It has been known for a long time that female fertility is closely linked to low thyroid function. Even a slight underactive thyroid function could still affect fertility in women (1). The reason why thyroid function and infertility are linked is still unknown, until recently. A recent research shed some light on why the two dysfunctions are connected. But before we get to the nitty-gritty, let’s learn some background information.
What is the Thyroid Hormone?
Thyroid is a small butterfly-shaped gland located in the front of the neck just below the Adam’s apple. It is made of two halves called lobes. The function of the thyroid gland is to produce thyroid hormone (T4) and to do this; it will take Iodine and combine with amino acid Tyrosine to create T4 and T3. T4 will then get converted into T3. T3 is considered the ”active” form of the thyroid hormone because it is about four times more powerful than T4. Thyroid hormones are then released into the blood and circulate to enter organ cells that require the hormones.
When T4 and T3 are low, the pituitary gland, which is located at the centre of the brain, will release Thyroid Stimulating Hormone (TSH). TSH, as the name suggests, is a hormone which stimulates the thyroid gland to produce T4. Therefore, the higher TSH level is, the lower T4 and T3 level in the blood.
Thyroid hormone is a crucial hormone as it is being used by just about every organ of the body. The brain requires thyroid hormone to maintain concentration and retain short term memory while the skeletal system requires thyroid hormone to grow and maintain strong bone integrity. In short, the thyroid hormone is a big deal.
What does Thyroid hormone got to do with fertility?
As I explained before that Thyroid hormones are needed by every organ of the body, including the ovaries. A 2016 research by the University of Pisa in Italy, shows that T4, T3 and TSH are presence in the fluid of ovarian follicles (2). Thyroid hormone receptors are also found in the luteinized granulosa cells in healthy fertile young women.
The research shows strong evidence that Thyroid hormones, as well as serum Iodine, are important factors in egg cells maturation in human female. The ovarian cell surface expresses enzymes that convert T4 into T3. In other words, the ovaries can convert T4 into T3 for their own needs independently, thus acting as a secondary ‘thyroid gland’. Furthermore, the small and growing ovarian follicles can take up iodine molecules circulating in the blood more than the matured ovarian follicles. This fact suggests the importance of serum Iodine in the maturation of human egg cells.
When it comes to female fertility, the importance of healthy functioning thyroid glands and an optimal level of blood iodine cannot be understated. And sadly, an often-overlooked factor in the treatment of female infertility.
How much Iodine do I need?
Australian Ministry of Health recommends 150 micrograms of daily Iodine intake for an adult and 1,000 micrograms (1 mg) as an upper-level intake to correct Iodine deficiency. Japanese culture has the highest Iodine intake in the world. A 2011 study found that Japanese population Iodine intake is averaging at 1,000-3,000 micrograms (1-3 mg) daily (3).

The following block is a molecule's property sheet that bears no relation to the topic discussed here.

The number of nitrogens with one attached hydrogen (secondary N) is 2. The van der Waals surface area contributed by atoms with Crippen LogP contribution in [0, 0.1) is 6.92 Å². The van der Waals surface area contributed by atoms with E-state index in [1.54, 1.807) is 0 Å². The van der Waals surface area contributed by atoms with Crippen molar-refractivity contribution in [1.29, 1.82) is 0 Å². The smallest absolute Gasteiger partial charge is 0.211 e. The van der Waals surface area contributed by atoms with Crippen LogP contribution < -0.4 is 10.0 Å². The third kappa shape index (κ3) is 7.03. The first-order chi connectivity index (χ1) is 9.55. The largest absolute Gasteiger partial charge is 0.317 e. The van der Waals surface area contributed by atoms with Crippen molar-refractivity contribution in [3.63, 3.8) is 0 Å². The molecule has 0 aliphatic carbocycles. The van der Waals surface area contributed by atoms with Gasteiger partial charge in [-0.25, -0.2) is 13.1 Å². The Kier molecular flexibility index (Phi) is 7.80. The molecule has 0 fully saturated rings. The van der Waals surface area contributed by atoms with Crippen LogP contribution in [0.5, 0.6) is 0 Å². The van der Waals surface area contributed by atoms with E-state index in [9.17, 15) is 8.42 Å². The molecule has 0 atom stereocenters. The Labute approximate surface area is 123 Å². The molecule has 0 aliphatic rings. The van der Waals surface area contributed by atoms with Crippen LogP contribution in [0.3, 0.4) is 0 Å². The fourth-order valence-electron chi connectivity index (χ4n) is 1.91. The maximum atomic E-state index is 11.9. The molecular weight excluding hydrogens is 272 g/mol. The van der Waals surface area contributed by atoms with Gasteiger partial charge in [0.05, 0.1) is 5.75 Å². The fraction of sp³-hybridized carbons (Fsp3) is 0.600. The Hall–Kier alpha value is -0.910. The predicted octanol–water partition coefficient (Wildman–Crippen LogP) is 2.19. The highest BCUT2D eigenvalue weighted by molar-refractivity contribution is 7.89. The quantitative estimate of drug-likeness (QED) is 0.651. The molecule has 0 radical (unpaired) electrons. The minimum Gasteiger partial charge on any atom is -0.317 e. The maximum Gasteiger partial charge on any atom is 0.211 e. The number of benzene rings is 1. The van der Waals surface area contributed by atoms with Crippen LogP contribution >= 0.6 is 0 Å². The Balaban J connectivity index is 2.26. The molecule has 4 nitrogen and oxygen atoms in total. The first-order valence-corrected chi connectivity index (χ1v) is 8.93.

A recent survey of Australian population found; the average urban Australian iodine intake is 128 micrograms daily (4). This puts the average urban Australian iodine intake is less than the Australian government recommended daily intake. If you take the lowest Japanese iodine intake average of 1,000 micrograms and compare this to the average Australians, this put the Japanese iodine intake nearly eight-times higher than the average Australians.
With so many conflicting information, it gets very confusing for a lot of people. So how much iodine should we take daily? Taking too much iodine can be as damaging as iodine deficiency.
It is difficult to gauge how much iodine our body needs from day to day and whether we are deficient. There are tests to examine the serum iodine level, but these tests are expensive, their reliability is uncertain, and most doctors don’t even perform this test. Since we don’t know how much iodine we need and deficient of, taking iodine supplement internally can be tricky.
My suggestion is to take iodine topically using liquid iodine skin paint method, this way iodine will be absorbed through the skin and your body will take whatever amount iodine available on your skin and leave the rest.
To do this, using Lugol’s iodine paint about a palm-size iodine patch on your skin (inner arm, inner thigh, back of knees, back of elbows, neck, abdomen). Make sure you apply iodine paint skin patch on different part of your body every day.
Observe the iodine patch on your skin every hour. If the iodine patch disappears in less than 4 hours, this means you have a marked deficiency of iodine. If between 4-8 hours, you have a slight iodine deficiency. If the patch is still visible after 8 hours, you have an optimal level of serum iodine.
Iodine deficiency is just one factor in a long list of reasons behind thyroid disorder and infertility. There are so many contributing factors to infertility and the situation can be quite complex. If you are suffering from thyroid disorder and/or infertility, I recommend that you book an appointment with us at Green Heart Natural Health, a naturopathic clinic based in Inner West area of Sydney, Australia.
Iodine can be contraindicated in some thyroid autoimmune disease such as Hashimoto thyroiditis and many others. Please consult a healthcare practitioner before embarking on any health protocol.
Seaweed Recipe Idea:
Seaweed is a great source of dietary iodine. As most people in the West are deficient in iodine it is more important than ever to incorporate iodine rich seaweed into your everyday diet.